The F Words: English Teacher Hero

In my high school, Brookfield High (Brookfield, Ohio), my favorite teacher was my English teacher, Mrs. Dorothy Drummond. I was fortunate enough to have her as my teacher for two years rather than one. She influenced me  greatly with her love of learning, her wide range of knowledge, her understanding of the human condition as expressed through literature, and her love of language. In addition, she had a great sense of humor. 

It’s possible that I would have become a writer no matter what, but I do know that Mrs. Drummond strongly encouraged me to consider becoming a writer. For that, among other things, I am eternally grateful.

When I went to college, I majored in English and in History, but when I went on to grad school, I studied American Literature. I myself went on to become an English teacher at the college level, working as an instructor at Kent State University and Cuyahoga Community College.

English teachers and teaching English and literature are in my background, for sure, and probably in my blood. This is not to say, however, that I consciously think about English teachers a lot. As far as I know, I don’t.

Yet when I started to write the opening scene of The F Words, who is it that catches Cole tagging the high school walls with the f word? It’s Mr. Nachman, his English teacher. It could have been his cross-country coach. Or his math teacher, or history teacher, or social studies teacher. It could have been the principal, or the assistant principal. Or the custodian. Yes, it could have been any of these others, but the truth is that I never, ever, gave a conscious thought as to who would intercept Cole — Mr. Nachman, his English teacher, stepped into the story and onto the page without my selecting him. He just appeared and there was never in my mind the slightest thought of sending him back.

Mr. Nachman, I believe, was destined to intervene in order to help Cole, whose father is in Cook County Jail for organizing his neighborhood to protest against the closing of the local grade school. It is because his father has been thrown in jail for exercising his civil rights that Cole is angry. Furious. Frustrated. Which is why he tags the high school wall with the f word.

Mr. Nachman, of course, understands why Cole does this. If he didn’t understand, he wouldn’t be much of an English teacher: if he didn’t understand, it would mean that reading great literature left him with little or no empathy. If he didn’t understand, he would be a failure as a teacher.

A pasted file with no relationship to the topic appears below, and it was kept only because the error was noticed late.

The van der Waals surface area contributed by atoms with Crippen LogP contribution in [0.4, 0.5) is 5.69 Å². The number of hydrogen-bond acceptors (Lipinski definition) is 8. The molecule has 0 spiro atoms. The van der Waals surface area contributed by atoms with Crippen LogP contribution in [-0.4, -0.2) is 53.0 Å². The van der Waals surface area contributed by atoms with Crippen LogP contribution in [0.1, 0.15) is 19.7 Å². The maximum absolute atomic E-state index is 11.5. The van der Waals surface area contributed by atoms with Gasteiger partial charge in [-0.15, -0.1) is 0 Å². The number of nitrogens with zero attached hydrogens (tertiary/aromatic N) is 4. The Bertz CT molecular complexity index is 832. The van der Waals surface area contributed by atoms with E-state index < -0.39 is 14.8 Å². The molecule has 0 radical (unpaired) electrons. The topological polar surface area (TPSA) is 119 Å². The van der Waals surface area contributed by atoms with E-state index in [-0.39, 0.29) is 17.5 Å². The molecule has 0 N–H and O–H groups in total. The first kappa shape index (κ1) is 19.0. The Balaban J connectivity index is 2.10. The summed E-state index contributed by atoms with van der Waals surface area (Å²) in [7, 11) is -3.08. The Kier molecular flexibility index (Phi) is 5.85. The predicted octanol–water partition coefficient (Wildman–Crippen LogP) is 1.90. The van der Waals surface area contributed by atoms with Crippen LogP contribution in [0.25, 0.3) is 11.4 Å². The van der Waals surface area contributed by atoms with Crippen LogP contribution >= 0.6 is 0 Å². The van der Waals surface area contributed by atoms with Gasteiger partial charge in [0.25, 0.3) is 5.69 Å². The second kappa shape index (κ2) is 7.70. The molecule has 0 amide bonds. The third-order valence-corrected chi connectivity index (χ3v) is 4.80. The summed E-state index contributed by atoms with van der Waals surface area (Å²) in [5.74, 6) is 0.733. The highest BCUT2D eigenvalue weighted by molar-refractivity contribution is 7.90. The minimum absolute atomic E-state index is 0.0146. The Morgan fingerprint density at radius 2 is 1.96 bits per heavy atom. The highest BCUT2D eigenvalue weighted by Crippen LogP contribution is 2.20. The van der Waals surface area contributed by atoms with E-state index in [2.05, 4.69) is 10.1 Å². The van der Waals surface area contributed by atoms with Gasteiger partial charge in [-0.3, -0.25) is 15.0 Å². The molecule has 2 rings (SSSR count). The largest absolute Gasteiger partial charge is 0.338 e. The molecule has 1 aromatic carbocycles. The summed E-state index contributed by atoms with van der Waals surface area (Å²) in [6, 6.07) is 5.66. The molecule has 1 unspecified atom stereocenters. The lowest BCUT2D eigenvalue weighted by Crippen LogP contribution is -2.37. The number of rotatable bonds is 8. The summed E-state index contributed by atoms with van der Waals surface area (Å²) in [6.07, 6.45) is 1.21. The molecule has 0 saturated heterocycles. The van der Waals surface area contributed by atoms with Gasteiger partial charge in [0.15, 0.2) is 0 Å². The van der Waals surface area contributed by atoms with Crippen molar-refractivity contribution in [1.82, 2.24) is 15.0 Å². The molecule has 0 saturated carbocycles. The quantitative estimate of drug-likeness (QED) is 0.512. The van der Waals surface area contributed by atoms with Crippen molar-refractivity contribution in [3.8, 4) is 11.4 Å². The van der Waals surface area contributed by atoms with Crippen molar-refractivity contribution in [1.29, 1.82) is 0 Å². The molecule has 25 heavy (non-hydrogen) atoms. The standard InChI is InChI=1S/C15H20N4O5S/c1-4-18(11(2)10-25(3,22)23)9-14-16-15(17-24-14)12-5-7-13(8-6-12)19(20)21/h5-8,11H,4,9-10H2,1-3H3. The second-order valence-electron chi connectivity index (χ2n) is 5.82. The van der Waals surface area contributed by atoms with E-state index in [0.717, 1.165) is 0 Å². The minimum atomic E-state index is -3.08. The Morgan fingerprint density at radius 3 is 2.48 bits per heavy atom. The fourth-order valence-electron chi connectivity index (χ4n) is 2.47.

Because he understands many different things at once  — that Cole is angry and frustrated; that defacing public property is not a responsible way to act; that somebody had better clean up the spray paint, and fast; that there are better, stronger, more effective ways to protest injustice — Mr. Nachman does not report Cole to the principal. Instead, he offers Cole a way out: if Cole volunteers to clean off the paint and writes two poems a week, each about a word starting with the letter f . . . then Nachman will never tell the principal who tagged the wall.

Mr. Nachman never states his motive for requiring Cole to write the two poems each week. Instead, he simply tells Cole that he (Cole) is pretty good at writing poetry. His motive, though, is to get Cole to think, to analyze, to reflect. About himself, other people, institutions, ideas — anything and everything that crosses Cole’s consciousness.

Like any good teacher, Mr. Nachman knows his students. The poetry-writing assignment calms Cole down and does get him to think, analyze, and reflect. And then, in the middle of the book, when Cole has made a major decision, Mr. Nachman steps in with more information about f words and about poetry. (I discussed this in a previous blog, The F Words: Poetry and the Middle).

Even that is not the end of Mr. Nachman’s importance to Cole’s life and to the story. But you will have to read the novel to see how that works out.

Mr. Nachman is not the hero of The F Words. The  hero is Cole. And Felipe. And Treva. And their fellow students who fight for justice. The teen characters are in the foreground. But in the background are a few adult heroes. Cole’s English teacher is one of them.

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